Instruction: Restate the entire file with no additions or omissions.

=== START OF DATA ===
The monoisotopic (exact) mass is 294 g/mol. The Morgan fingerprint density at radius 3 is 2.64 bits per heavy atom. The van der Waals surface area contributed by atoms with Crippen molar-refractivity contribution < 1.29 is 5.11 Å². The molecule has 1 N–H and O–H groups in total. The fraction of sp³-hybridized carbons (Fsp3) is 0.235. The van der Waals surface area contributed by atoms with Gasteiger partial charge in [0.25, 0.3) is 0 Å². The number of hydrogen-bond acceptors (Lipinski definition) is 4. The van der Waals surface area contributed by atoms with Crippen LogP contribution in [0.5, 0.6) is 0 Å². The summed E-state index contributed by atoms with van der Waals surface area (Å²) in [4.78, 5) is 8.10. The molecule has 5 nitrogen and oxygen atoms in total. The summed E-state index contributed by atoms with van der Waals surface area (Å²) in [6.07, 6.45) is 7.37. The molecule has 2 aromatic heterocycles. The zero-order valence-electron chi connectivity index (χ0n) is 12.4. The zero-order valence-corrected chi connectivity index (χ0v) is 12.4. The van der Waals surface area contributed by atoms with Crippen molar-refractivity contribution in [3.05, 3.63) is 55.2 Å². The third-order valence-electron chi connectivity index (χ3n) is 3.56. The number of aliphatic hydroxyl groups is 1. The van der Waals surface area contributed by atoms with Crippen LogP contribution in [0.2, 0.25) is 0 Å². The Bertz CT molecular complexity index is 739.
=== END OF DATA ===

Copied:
The monoisotopic (exact) mass is 294 g/mol. The Morgan fingerprint density at radius 3 is 2.64 bits per heavy atom. The van der Waals surface area contributed by atoms with Crippen molar-refractivity contribution < 1.29 is 5.11 Å². The molecule has 1 N–H and O–H groups in total. The fraction of sp³-hybridized carbons (Fsp3) is 0.235. The van der Waals surface area contributed by atoms with Gasteiger partial charge in [0.25, 0.3) is 0 Å². The number of hydrogen-bond acceptors (Lipinski definition) is 4. The van der Waals surface area contributed by atoms with Crippen LogP contribution in [0.5, 0.6) is 0 Å². The summed E-state index contributed by atoms with van der Waals surface area (Å²) in [4.78, 5) is 8.10. The molecule has 5 nitrogen and oxygen atoms in total. The summed E-state index contributed by atoms with van der Waals surface area (Å²) in [6.07, 6.45) is 7.37. The molecule has 2 aromatic heterocycles. The zero-order valence-electron chi connectivity index (χ0n) is 12.4. The zero-order valence-corrected chi connectivity index (χ0v) is 12.4. The van der Waals surface area contributed by atoms with Crippen molar-refractivity contribution in [3.05, 3.63) is 55.2 Å². The third-order valence-electron chi connectivity index (χ3n) is 3.56. The number of aliphatic hydroxyl groups is 1. The van der Waals surface area contributed by atoms with Crippen LogP contribution in [0.2, 0.25) is 0 Å². The Bertz CT molecular complexity index is 739.